Psychology of stress
Psychology of stress
Ines Gomez
Psychology of stress
6 min

Psychology of stress

6 min

If you believe that stress is harmful for your health, then the risk of dying early is much higher than when you don’t see stress as harmful. Psychology of stress studies have shown that many harmful effects of stress are not due to the stress per se, but rather to its perception.

The power of perception

Why can a placebo have a positive effect on health? Or a nocebo a negative effect? The answer to these questions comes from psychology of stress studies and was found to lie in how someone perceives these substances. If one believes them to do something in their body, then it is likely that they will notice an effect.

Scientific research has shed some light on perception by showing that our perception of events or substances controls their valence, potency and associative encoding by brain cells in the amygdala. This may sound a bit complicated, but it all boils down to the fact that perception, or how one “sees” things, leads to physiological changes in the body.

This is important, because it means that all sorts of things can influence our reaction to new information. This is heavily exploited by the advertisement industry. Most ads play on emotion, creating a good feeling or eliminating a bad feeling, and talk much less about the actual product that the advertisers want you to buy. As a former director of Heineken once said: “I don’t sell beer, I sell a good time”.

How you perceive things is strongly influenced by your personal circumstances. For example:

  1. Mood state. Whether we are feeling sad, anxious or happy will influence what we pay attention to, and how our brains process information. This alters our view on things happening around us. Being sad or anxious will lead to more negative interpretations of problems and increase the risk for developing stress.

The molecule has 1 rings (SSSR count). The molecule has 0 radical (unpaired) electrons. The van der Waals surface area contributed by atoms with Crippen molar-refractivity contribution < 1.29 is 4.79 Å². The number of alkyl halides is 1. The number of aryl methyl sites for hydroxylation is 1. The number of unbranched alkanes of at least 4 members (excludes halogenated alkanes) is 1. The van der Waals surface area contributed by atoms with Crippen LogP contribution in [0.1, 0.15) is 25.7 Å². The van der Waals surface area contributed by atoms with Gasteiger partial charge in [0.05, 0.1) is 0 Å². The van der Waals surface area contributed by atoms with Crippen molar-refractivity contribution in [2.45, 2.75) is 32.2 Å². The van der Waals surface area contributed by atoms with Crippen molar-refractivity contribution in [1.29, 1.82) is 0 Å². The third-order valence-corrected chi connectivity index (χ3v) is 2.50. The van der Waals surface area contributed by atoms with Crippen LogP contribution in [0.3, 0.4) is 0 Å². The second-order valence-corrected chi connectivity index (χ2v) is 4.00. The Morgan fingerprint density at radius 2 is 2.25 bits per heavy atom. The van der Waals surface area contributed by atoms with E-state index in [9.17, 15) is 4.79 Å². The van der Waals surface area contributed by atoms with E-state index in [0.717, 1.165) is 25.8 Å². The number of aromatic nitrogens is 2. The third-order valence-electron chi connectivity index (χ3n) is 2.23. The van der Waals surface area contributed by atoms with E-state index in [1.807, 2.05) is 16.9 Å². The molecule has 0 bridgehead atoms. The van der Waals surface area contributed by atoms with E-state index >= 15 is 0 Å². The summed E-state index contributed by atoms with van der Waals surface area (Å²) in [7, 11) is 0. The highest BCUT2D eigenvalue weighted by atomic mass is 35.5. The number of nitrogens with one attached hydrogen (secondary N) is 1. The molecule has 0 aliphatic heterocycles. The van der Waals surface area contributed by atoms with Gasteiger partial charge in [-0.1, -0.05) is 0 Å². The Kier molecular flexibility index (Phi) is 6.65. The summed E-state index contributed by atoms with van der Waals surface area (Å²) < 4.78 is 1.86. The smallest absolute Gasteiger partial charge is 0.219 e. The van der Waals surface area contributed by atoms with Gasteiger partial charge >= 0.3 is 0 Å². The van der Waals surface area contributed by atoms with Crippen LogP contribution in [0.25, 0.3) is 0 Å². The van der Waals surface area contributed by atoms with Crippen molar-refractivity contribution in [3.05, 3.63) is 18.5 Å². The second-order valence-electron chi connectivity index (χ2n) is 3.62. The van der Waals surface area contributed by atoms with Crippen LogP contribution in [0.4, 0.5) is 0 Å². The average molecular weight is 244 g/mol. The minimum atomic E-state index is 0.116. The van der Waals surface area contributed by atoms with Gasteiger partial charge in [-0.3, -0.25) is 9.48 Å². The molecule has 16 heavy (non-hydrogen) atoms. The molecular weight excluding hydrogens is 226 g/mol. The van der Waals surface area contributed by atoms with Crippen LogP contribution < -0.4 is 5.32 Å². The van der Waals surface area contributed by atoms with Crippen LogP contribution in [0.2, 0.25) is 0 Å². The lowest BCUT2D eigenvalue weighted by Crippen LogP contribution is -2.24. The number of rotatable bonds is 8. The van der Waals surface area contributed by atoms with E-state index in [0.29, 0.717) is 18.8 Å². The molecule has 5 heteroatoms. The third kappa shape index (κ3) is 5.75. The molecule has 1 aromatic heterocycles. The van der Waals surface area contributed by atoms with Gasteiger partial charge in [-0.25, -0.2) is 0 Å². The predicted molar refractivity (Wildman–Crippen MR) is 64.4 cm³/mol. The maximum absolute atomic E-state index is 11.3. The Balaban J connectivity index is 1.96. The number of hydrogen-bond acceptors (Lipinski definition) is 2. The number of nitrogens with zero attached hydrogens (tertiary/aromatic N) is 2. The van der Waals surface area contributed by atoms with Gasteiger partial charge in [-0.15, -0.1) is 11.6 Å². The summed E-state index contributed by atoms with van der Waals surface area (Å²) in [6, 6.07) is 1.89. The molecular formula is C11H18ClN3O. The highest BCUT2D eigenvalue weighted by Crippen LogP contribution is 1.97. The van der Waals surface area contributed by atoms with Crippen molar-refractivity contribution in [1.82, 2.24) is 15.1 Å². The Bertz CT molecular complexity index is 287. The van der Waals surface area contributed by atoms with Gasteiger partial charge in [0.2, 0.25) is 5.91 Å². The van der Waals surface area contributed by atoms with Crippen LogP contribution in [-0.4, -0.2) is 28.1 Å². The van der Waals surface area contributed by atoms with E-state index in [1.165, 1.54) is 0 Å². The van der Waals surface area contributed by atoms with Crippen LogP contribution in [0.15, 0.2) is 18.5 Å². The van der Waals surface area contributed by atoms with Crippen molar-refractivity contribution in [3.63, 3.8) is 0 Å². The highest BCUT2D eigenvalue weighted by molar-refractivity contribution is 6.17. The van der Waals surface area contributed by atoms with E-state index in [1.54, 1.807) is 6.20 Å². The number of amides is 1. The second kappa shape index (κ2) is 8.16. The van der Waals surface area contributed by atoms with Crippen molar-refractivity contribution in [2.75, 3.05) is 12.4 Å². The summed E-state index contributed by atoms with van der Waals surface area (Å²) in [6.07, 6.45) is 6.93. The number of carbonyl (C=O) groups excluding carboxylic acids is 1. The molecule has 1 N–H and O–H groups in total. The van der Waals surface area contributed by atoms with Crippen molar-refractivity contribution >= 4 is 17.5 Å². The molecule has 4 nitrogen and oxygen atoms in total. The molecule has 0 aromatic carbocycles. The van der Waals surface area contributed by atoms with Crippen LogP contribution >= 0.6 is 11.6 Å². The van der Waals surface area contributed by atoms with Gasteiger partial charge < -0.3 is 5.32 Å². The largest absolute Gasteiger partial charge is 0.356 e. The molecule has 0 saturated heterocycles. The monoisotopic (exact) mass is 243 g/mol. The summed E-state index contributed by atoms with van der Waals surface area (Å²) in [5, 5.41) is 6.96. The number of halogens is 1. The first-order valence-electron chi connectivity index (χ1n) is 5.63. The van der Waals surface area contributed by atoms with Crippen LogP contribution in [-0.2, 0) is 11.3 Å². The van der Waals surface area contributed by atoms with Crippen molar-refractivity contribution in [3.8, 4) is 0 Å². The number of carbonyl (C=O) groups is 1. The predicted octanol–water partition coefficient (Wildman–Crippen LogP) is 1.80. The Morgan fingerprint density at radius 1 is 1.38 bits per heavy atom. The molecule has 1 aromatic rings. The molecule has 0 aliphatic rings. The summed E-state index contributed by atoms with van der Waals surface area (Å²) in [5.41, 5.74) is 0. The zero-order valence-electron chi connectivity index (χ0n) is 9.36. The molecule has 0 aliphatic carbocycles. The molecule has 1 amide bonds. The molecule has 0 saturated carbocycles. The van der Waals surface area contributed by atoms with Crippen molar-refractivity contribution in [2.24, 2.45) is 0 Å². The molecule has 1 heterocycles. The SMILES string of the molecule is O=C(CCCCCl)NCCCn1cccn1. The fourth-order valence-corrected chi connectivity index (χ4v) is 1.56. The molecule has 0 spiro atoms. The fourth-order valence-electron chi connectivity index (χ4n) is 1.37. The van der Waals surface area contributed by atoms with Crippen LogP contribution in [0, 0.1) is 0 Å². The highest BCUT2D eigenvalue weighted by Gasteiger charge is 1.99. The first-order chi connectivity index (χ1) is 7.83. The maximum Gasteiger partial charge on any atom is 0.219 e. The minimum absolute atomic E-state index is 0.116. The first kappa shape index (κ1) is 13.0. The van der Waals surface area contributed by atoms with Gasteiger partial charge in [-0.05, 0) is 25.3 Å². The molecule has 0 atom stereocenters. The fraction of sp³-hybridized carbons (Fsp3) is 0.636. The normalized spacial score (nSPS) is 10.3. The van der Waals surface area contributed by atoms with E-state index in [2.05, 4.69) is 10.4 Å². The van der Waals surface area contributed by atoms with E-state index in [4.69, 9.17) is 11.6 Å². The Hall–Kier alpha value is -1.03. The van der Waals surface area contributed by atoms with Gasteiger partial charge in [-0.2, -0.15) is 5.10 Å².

2. Personality trait. Personality is an important factor that determines how we value an event or substance, and will therefore influence how we react to it. Certain personality traits such as neuroticism (negative emotionality) will facilitate the interpretation of every day’s little problems as stressful events.
  3. Environment. The environment, or context, in which an event takes place, shapes our interpretation and responses to the event. You will be much more afraid of a crocodile in your swimming pool than of one in the zoo behind bars.
  4. Group. Part of your environment is formed by the people you interact with, and to which groups you belong. Each group will have a certain culture, which dictates how you will respond to an event. If you are part of a group in which consensus is that Covid vaccination is harmful, then you will likely think the same thing, and not get the vaccine. If you are part of a group in favor of vaccination, you will likely be willing to get your shot. You are the same person in both groups, but your reaction will be opposite.
  5. Social support. Human beings thrive in social contexts. Being completely alone is for most people very stressful, and some social contact, minimal as it can be for some, is needed for proper mental health. Social support during stress has been shown to suppress stress, mainly because of the release of two substances in the brain: oxytocin and endorphin. These molecules help to interpret stressful situations as less problematic.

There is no second first impression

Our initial interpretation is crucial in forming our response to events. The brain, especially the amygdala, helps us to decide whether an event is good, bad, or neutral. The perception of an event is thus encoded in the amygdala, and the assigned valence of the event determines which further structures in the brain will be activated, or which genetic changes will be induced. One of these structures can be the hypothalamus, the starting point of stress reactions through both the sympathetic nervous system and the HPA-axis.

The initial processing will further determine how we will respond next time to the same event. This is because of “associative learning”. This means that the amygdala associates something neutral with pleasure or pain. For example, a car has by its inert nature no emotional value. However, when you see it closing in on you very fast, you will associate the car with danger (emotional pain). Next time you see a similar car, you will feel fear, remembering that the car represents danger. Should you have seen the car under more likable circumstances, you will feel happy when you see a similar car again. Such learning underlies habituation to stress, meaning that your stress responses will become less active upon several encounters with the same stressor.

Think positively about stress

With time, there are two outcomes of associative learning of (stressful) events.

  1. We habituate. We take the event and the stress associated with it as the “new normal”. We can habituate (like athletes habituating to pain) or adapt to it (knowing what to do next time when the same event happens).